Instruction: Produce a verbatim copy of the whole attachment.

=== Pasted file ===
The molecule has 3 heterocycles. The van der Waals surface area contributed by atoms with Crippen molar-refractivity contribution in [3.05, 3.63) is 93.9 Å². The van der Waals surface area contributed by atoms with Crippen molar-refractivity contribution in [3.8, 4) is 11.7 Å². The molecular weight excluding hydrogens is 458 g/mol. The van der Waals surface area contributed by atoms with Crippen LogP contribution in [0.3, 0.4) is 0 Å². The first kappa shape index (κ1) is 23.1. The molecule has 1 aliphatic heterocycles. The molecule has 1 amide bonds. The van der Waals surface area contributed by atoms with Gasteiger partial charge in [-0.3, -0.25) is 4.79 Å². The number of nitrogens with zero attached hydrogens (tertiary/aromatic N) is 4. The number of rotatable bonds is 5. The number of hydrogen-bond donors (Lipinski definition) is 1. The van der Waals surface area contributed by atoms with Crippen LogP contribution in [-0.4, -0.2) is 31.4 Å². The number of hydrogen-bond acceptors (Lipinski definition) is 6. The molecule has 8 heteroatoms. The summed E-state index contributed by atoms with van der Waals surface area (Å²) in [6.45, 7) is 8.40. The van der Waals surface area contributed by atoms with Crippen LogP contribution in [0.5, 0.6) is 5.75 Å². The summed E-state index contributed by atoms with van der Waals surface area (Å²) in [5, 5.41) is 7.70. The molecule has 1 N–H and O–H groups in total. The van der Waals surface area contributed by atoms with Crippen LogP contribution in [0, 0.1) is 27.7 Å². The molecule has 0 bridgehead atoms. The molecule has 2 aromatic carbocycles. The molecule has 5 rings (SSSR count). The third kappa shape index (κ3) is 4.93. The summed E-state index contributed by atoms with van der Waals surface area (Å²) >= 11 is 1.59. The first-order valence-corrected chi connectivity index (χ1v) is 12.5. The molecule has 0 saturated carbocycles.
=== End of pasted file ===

The molecule has 3 heterocycles. The van der Waals surface area contributed by atoms with Crippen molar-refractivity contribution in [3.05, 3.63) is 93.9 Å². The van der Waals surface area contributed by atoms with Crippen molar-refractivity contribution in [3.8, 4) is 11.7 Å². The molecular weight excluding hydrogens is 458 g/mol. The van der Waals surface area contributed by atoms with Crippen LogP contribution in [0.3, 0.4) is 0 Å². The first kappa shape index (κ1) is 23.1. The molecule has 1 aliphatic heterocycles. The molecule has 1 amide bonds. The van der Waals surface area contributed by atoms with Gasteiger partial charge in [-0.3, -0.25) is 4.79 Å². The number of nitrogens with zero attached hydrogens (tertiary/aromatic N) is 4. The number of rotatable bonds is 5. The number of hydrogen-bond donors (Lipinski definition) is 1. The van der Waals surface area contributed by atoms with Crippen LogP contribution in [-0.4, -0.2) is 31.4 Å². The number of hydrogen-bond acceptors (Lipinski definition) is 6. The molecule has 8 heteroatoms. The summed E-state index contributed by atoms with van der Waals surface area (Å²) in [6.45, 7) is 8.40. The van der Waals surface area contributed by atoms with Crippen LogP contribution in [0.5, 0.6) is 5.75 Å². The summed E-state index contributed by atoms with van der Waals surface area (Å²) in [5, 5.41) is 7.70. The molecule has 1 N–H and O–H groups in total. The van der Waals surface area contributed by atoms with Crippen LogP contribution in [0, 0.1) is 27.7 Å². The molecule has 0 bridgehead atoms. The molecule has 2 aromatic carbocycles. The molecule has 5 rings (SSSR count). The third kappa shape index (κ3) is 4.93. The summed E-state index contributed by atoms with van der Waals surface area (Å²) >= 11 is 1.59. The first-order valence-corrected chi connectivity index (χ1v) is 12.5. The molecule has 0 saturated carbocycles.